Protecting Clinic AccessTara SweeneyJuly 13, 2015
For the last decade, the National Institute has worked to increase access to reproductive health care facilities that provide abortion, using all the policy tools at our disposal to ensure that women are able to access the quality care they need free from fear, intimidation, and violence. Protecting access includes promoting laws and policies that protect the areas around facilities that provide abortion care, as well as efforts to ensure that so-called crisis pregnancy centers – anti-choice organizations that pose as legitimate reproductive health care facilities – are not able to deceive and manipulate women in an effort to prevent them from obtaining unbiased options counseling and timely reproductive health care, including abortion.
On the one-year anniversary of the U.S. Supreme Court’s 2014 decision in McCullen v. Coakley, striking down a Massachusetts law that imposed a 35-foot buffer zone around reproductive health clinics, the National Institute hosted a webinar, A Year After McCullen: Strategies for Protecting Clinic Access in Three Communities, featuring former Massachusetts Attorney General Martha Coakley, our Pennsylvania partners, and other advocates to discuss viable strategies for protecting clinics. To access that webinar, contact firstname.lastname@example.org.
See below for some highlights on protecting clinic access.
In 2009, the New York City Council strengthened the city’s Access to Reproductive Health Care Facilities Act, protecting the area surrounding reproductive health care facilities. The National Institute’s sister organization, NARAL Pro-Choice New York
, worked hand-in-hand with the New York City Council to pass this critical legislation, which increases penalties for following, intimidating, and harassing women or providers within a 15-foot zone around clinic premises.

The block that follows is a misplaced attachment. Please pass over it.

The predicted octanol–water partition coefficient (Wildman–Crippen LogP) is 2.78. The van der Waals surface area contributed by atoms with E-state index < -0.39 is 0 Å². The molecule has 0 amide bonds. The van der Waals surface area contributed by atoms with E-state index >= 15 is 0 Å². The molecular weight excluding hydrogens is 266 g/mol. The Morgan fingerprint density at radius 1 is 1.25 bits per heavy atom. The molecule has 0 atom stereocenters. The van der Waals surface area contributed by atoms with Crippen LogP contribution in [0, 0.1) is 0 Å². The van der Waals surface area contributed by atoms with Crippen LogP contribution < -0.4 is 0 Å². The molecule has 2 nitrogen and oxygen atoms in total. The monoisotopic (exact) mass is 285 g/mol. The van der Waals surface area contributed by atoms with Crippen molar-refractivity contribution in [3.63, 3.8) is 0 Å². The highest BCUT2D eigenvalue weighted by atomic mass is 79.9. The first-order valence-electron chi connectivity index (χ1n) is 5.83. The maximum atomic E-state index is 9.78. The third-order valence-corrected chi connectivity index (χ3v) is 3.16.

In its 2014 decision in McCullen v. Coakley, the U.S. Supreme Court cited New York City’s clinic access law as a model.
The National Institute has partnered for many years with the Women’s Law Project
, including by supporting their efforts to pass, implement, and defend Pittsburgh’s buffer zone law. Based on this experience, and with the National Institute’s support, the Women’s Law Project developed a 2010 guide, Safe Space: Activist’s Guide to Clinic Buffer Zones
, that provides insight into the Pittsburgh experience for other local-level advocates seeking to pursue this strategy. In 2015, the Women’s Law Project successfully defended Pittsburgh’s buffer zone law after it was again challenged following the U.S. Supreme Court ruling in McCullen v. Coakley
. They shared their experience with implementing and defending this law in the National Institute’s webinar A Year After McCullen: Strategies for Protecting Clinic Access in Three Communities [Email email@example.com for the password]
. With the National Institute’s continued support, the Women’s Law Project is currently developing guidelines for state and local police departments in Pennsylvania to assist them in addressing and averting the persistent, targeted harassment of abortion providers.
Following the release of our 2010 report, “She Said Abortion Could Cause Breast Cancer
,” released in conjunction with our sister organization NARAL Pro-Choice New York
, detailing how so-called crisis pregnancy centers (CPCs) deceive and harm women by posing as full-service reproductive health care facilities in order to spread anti-choice propaganda and manipulate women, New York City passed an ordinance requiring CPCs to disclose whether they have a licensed medical provider on staff. The law also requires CPCs to abide by standard confidentiality practices, since medical privacy laws do not apply to CPCs.